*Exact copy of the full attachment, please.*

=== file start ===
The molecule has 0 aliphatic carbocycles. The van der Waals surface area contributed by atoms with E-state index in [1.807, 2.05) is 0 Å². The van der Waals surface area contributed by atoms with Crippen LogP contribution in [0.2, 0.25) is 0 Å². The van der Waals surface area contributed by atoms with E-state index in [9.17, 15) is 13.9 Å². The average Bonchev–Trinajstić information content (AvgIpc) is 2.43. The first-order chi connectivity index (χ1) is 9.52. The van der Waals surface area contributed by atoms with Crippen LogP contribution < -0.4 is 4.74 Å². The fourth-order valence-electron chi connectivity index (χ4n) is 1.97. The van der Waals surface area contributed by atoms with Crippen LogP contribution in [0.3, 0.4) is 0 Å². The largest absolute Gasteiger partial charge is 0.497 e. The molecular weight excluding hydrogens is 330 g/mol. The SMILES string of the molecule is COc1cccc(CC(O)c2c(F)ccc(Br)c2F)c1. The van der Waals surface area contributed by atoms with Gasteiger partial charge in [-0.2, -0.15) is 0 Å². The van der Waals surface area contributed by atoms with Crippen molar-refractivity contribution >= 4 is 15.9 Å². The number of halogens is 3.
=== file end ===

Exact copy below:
The molecule has 0 aliphatic carbocycles. The van der Waals surface area contributed by atoms with E-state index in [1.807, 2.05) is 0 Å². The van der Waals surface area contributed by atoms with Crippen LogP contribution in [0.2, 0.25) is 0 Å². The van der Waals surface area contributed by atoms with E-state index in [9.17, 15) is 13.9 Å². The average Bonchev–Trinajstić information content (AvgIpc) is 2.43. The first-order chi connectivity index (χ1) is 9.52. The van der Waals surface area contributed by atoms with Crippen LogP contribution < -0.4 is 4.74 Å². The fourth-order valence-electron chi connectivity index (χ4n) is 1.97. The van der Waals surface area contributed by atoms with Crippen LogP contribution in [0.3, 0.4) is 0 Å². The largest absolute Gasteiger partial charge is 0.497 e. The molecular weight excluding hydrogens is 330 g/mol. The SMILES string of the molecule is COc1cccc(CC(O)c2c(F)ccc(Br)c2F)c1. The van der Waals surface area contributed by atoms with Gasteiger partial charge in [-0.2, -0.15) is 0 Å². The van der Waals surface area contributed by atoms with Crippen molar-refractivity contribution >= 4 is 15.9 Å². The number of halogens is 3.